Shamveel Ahammed Shamveel Ahammed - 6 months ago 5
Java Question

How does Java's generics work?

Could anyone please help me understand how does Java's generics work? I understand the concept of it. But for this specific example of the code I don't clearly understand the compiler's error messages.

Example code:
Test class

// Test code
public class A < ListType extends Comparable < ListType >> {
// To make the instance variable y
public int y;
// To make the instance variable s
public String s;

//Constructor Method
public A(int requiredY, String requiredS) {
y = requiredY;
s = requiredS;

more code here...

Then in a different class I wrote

List <A> a = new ArrayList<A>();
more code here...

The error message I am getting is error: no suitable method found for sort(List<A>)
method Collections.<T#1>sort(List<T#1>) is not applicable
(inference variable T#1 has incompatible bounds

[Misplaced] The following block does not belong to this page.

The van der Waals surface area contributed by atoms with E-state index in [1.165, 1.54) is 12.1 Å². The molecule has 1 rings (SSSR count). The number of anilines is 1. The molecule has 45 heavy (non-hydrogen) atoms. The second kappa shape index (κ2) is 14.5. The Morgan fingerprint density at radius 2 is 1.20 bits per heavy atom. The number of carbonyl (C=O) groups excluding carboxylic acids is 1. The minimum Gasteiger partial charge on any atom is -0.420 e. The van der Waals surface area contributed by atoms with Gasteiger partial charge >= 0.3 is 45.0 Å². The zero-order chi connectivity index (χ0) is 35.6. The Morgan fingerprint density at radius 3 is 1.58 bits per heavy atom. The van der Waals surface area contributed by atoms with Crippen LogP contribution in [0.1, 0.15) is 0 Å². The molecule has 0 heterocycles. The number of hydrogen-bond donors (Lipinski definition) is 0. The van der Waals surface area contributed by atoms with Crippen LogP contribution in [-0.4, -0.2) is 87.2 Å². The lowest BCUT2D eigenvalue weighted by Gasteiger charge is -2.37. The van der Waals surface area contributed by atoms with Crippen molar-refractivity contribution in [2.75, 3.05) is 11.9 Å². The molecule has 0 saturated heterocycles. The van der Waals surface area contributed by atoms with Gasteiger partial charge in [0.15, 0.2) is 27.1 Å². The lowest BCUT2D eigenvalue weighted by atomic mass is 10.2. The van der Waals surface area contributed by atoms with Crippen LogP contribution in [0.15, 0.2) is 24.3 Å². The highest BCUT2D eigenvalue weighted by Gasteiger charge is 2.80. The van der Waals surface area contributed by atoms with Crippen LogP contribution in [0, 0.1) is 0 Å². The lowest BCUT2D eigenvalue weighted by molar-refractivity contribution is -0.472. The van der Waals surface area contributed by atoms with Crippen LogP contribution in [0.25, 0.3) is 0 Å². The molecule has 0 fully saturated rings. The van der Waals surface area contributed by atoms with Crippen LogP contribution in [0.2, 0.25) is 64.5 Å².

equality constraints: A
upper bounds: Comparable<? super T#1>)
method Collections.<T#2>sort(List<T#2>,Comparator<? super T#2>) is not applicable
(cannot infer type-variable(s) T#2
(actual and formal argument lists differ in length))

where T#1,T#2 are type-variables:

T#1 extends Comparable<? super T#1> declared in method <T#1>sort(List<T#1>)
T#2 extends Object declared in method <T#2>sort(List<T#2>,Comparator<? super T#2>)

I don't understand why is the compiler complaining about the type parameter. Shouldn't the collections work? Because the type parameters are both mutually comparable.


Your issue is that A is not Comparable. Notice your type signature:

public class A<ListType extends Comparable<ListType>>

This says that A (which is a poor name for a concrete class, single-letter types are generally reserved for generic types) has a generic type ListType, and that ListType is Comparable with other ListType objects.

The signature of Collections.sort() expects to be passed a List<T> where T is a generic type that implements Comparable. Since A does not implement Comparable you cannot pass it to Collections.sort().

You likely did not mean to define A the way you did. You probably intended to do something like this:

public class A<ListType> implements Comparable<A>

This says both that A has a generic type called ListType and that A implements Comparable and therefore can be compared (and sorted) with other instances of A.

Since A now implements the Comparable interface you'll need to define a compareTo() method on A.